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I am trying to install RubyInline on some Ubuntu server:

sudo gem1.9.1 install RubyInline
ERROR:  Error installing RubyInline:
        ZenTest requires RubyGems version ~> 1.8


sudo ruby --version
ruby 1.9.1p378 (2010-01-10 revision 26273) [x86_64-linux]

What is the cause of this error? I am confused by the 1.8 reference. This should all be Ruby1.9.1. How to resolve this?

share|improve this question
    
what's the output of gem1.9.1 --version? – Dogbert Nov 18 '11 at 12:03
    
sudo gem1.9.1 --version 1.3.5 – maasha Nov 18 '11 at 16:03
    
It's talking about version 1.8 of Rubygems, not version 1.8 of Ruby. I'm surprised more people aren't confused by similarly named packages with similar version numbers. – Andrew Grimm Jan 27 '12 at 2:38
    
How can I find out which version of rubygems (not ruby) is installed currently? – Mei Feb 15 '12 at 0:10
    
Mei, it's already answered: gem --version – Vanuan Feb 22 '12 at 18:16
up vote 6 down vote accepted

The ~> 1.8 means "Any version of RubyGems, as long as it's 1.8 or higher, but smaller than 2.0". So 1.8.0, 1.8.11, 1.8.100 or 1.9 all match, but the version you have does not.

The 1.9.1 in the gem command does not mean RubyGems is at version 1.9.1, but that it's the version that came with the Ruby 1.9.1 install. To find out what version of RubyGems you have, run gem1.9.1 --version.

To resolve this, you can either upgrade Rubygems, or install a version of ZenTest that is compatible with the version of Rubygems you have by running sudo gem1.9.1 install ZenTest --version "< 4.6" (assuming that ZenTest 4.5 is compatible with your RubyGems)

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This is happening when trying to run an old Rails 3 project. I guess you have to downgrade rubygems stackoverflow.com/questions/523993/… – Donato Apr 14 '15 at 3:32

The short answer is run

gem update --system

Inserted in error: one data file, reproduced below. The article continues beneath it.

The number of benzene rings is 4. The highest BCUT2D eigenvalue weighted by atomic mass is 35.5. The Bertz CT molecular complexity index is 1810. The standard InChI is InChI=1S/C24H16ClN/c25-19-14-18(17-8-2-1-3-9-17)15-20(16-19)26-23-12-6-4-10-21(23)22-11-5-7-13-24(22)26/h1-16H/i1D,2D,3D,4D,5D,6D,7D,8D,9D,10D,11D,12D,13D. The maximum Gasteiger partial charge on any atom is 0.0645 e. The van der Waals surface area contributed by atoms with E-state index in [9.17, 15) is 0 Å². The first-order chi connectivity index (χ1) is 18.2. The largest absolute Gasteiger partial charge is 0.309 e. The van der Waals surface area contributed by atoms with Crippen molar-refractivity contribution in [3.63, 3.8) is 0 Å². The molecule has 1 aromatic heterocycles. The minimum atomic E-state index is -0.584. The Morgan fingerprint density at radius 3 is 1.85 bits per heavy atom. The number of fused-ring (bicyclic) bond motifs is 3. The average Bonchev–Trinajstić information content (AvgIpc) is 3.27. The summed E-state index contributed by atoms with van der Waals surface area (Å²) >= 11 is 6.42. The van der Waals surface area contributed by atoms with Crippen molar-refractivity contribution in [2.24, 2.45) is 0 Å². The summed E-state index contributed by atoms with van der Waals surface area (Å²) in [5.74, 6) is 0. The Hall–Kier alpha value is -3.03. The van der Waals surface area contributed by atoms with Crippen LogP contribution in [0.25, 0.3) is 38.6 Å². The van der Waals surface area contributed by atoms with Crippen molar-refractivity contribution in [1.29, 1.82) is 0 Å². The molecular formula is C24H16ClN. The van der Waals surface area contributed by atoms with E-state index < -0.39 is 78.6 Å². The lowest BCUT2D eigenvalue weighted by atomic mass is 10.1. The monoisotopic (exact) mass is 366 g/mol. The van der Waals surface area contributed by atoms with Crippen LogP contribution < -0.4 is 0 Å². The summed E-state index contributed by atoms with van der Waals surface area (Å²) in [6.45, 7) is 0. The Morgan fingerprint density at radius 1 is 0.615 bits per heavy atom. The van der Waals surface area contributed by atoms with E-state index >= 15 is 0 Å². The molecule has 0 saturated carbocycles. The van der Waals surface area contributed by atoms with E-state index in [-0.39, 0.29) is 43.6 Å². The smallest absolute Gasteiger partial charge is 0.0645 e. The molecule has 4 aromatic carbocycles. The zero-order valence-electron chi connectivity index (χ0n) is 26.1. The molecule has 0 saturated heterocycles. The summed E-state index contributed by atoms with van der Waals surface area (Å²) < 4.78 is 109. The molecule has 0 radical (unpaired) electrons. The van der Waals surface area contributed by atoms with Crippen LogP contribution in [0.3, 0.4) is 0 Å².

For the long answer, see cypher's post above.

share|improve this answer
    
Hm, this is disabled on Debian type systems. – maasha Nov 18 '11 at 15:59
2  
Ahh yes, I forgot about that. This is where RVM really starts to shine. I try to avoid using distribution specific packages wherever possible in favor of using RVM. – Eugene Nov 18 '11 at 16:17
    
If you get an error, "You don't have write permissions into the /Library/Ruby/Gems/1.8 directory." like on my Mac OS X you'll need to run this as root, so the command would be sudo gem update --system – SammyK Aug 3 '12 at 19:13
    
@SammyK Better yet, install RVM. – Marnen Laibow-Koser Dec 3 '13 at 19:39

From the Bundler Documentation:

The specifier ~> has a special meaning, best shown by example. ~> 2.0.3 is identical to >= 2.0.3 and < 2.1.

So the "~> 1.8" reference means any version of RubyGems < 1.9.

One possible solution would be to write your extension without RubyInline:
how-to-create-a-ruby-extension-in-c-in-under-5-minutes

share|improve this answer
    
"So the "~> 1.8" reference means any version of Ruby < 1.9." Rubygems, not Ruby. Yes, it's confusing having two similarly named things with similar version numbers! – Andrew Grimm Jan 27 '12 at 2:36
    
Oops, right you are...fixed. – Sean Vikoren Jan 28 '12 at 5:42

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